May is Mental Health Awareness Month, and the impact of mental illness is keenly felt on death row: at least two in five people executed have a documented serious mental illness, and research suggests that many more death-sentenced prisoners are undiagnosed. A national majority, 60% of Americans, opposes executing people with serious mental illness. In the past two decades, science and medicine have contributed to a much better understanding of how serious mental illness, which refers to mental, behavioral, or emotional disorders that significantly impair a person’s ability to function in daily life, can affect behavior. In light of these developments, the Ohio and Kentucky legislatures have passed laws barring the execution of people with a serious mental health condition such as schizophrenia or bipolar disorder at the time of their crime, and the California legislature passed a law barring the execution of death-sentenced prisoners who have become permanently mentally incompetent. Legislators in several other states have introduced similar “SMI” bills. 

The new laws resulted in new sentencing opportunities for death-sentenced prisoners whose mental health conditions contributed to their crime. An Ohio judge ruled on May 6 that Stanley Fitzpatrick, who was sentenced to death in 2002 for three murders, could not be executed due to his serious mental illness. A state expert and a defense expert agreed that Mr. Fitzpatrick suffered from a qualifying condition before, during, and after the murders. Ohio’s SMI law requires a diagnosis of either schizophrenia, schizoaffective disorder, bipolar disorder, or delusional disorder. Mr. Fitzpatrick was resentenced to life without parole and will be housed in a mental health treatment facility for at least a year per the judge’s recommendation.   

Decisions on serious mental illness exemptions are pending in at least two other Ohio cases. On May 3, a court set a date of August 5 for a death penalty eligibility hearing for Chad Doerman, accused of killing his three sons in June 2023. Mr. Doerman pleaded not guilty by reason of insanity, and court records stated that he had been examined by two experts who agreed he experienced serious mental illness at the time of the offense. He will be examined by a state expert before the hearing. Ashford Thompson, convicted and sentenced to death for the 2008 killing of police officer, is also awaiting a decision after the state confirmed in December that Mr. Thompson would be evaluated regarding his assertion of delusional disorder.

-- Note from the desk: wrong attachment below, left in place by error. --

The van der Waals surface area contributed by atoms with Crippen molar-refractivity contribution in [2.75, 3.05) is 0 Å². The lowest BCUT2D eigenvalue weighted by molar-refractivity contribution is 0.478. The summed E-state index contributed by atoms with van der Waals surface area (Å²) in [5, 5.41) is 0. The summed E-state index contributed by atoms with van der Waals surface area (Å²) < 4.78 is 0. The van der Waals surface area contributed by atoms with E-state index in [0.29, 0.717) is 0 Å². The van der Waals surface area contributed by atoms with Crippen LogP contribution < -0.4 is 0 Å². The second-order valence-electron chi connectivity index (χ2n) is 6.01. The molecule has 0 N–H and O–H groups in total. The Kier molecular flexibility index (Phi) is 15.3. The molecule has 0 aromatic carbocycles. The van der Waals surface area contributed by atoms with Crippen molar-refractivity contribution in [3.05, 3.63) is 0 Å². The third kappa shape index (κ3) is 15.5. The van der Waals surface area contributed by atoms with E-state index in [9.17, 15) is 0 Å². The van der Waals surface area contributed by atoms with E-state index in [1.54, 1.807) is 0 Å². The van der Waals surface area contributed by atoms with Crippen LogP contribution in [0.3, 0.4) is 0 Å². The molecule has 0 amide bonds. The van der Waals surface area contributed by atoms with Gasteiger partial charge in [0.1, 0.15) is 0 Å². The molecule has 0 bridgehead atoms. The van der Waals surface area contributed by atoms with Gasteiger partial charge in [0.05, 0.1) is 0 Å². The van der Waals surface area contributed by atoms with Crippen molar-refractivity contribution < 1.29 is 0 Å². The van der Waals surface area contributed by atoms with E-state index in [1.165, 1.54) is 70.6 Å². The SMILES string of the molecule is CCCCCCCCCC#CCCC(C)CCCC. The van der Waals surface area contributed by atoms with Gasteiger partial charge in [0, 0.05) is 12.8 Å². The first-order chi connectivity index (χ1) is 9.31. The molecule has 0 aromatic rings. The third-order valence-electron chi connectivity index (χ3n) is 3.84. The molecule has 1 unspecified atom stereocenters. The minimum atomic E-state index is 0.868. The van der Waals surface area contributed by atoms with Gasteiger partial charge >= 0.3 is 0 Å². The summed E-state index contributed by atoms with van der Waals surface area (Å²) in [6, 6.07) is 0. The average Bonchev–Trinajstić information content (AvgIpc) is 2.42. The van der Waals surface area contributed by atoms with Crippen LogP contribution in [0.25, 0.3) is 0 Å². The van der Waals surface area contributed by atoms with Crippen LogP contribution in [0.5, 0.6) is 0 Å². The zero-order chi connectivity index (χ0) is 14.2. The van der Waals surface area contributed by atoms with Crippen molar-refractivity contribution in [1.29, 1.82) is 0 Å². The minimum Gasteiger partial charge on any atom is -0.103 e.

Last fall, Ohio courts used the state’s SMI law to resentence two men to life in prison and bar the death penalty in an upcoming trial. A Kentucky court exempted a man from the death penalty in an upcoming trial as well; however, Kentucky’s SMI law is not retroactive, so a person already on death row who had a serious mental illness at the time of their crime could still face execution.  

Additionally, Oklahoma courts recently ruled two death-sentenced prisoners incompetent to be executed under Supreme Court precedent, finding that they did not have a rational understanding of the reason for their execution. On May 13, a judge ruled that Wade Lay’s schizophrenia, delusions, and paranoia made him ineligible for the death penalty. On March 28, a trial court found James Ryder incompetent to be executed based on decades of documented schizophrenia. Both men expressed a belief that their death sentence was part of a wide-ranging political conspiracy. In both cases, Oklahoma Attorney General Gentner Drummond said that the state would seek to reestablish competence so that the men could be put to death, despite documented ethical problems with that practice. Attorneys for the two men said that their mental health conditions had been deteriorating for years and were unlikely to improve.  

In 2006, the American Bar Association, American Psychological Association, and American Psychiatric Association released a joint resolution calling for people with serious mental illnesses to be exempt from the death penalty. Their joint report found that serious mental illness inhibits a person’s ability to recognize the nature of his own conduct, conform his conduct to the law, assist in his own defense, or understand the punishment of death. Serious mental illness also increases the risk of wrongful conviction by making a person more susceptible to false confessions. Organizations including the United Nations and the National Alliance on Mental Illness (NAMI) have joined the call to bar the death penalty for people experiencing serious mental illness.  

Note: This article was updated on June 3, 2024 to clarify California’s SMI bill. 


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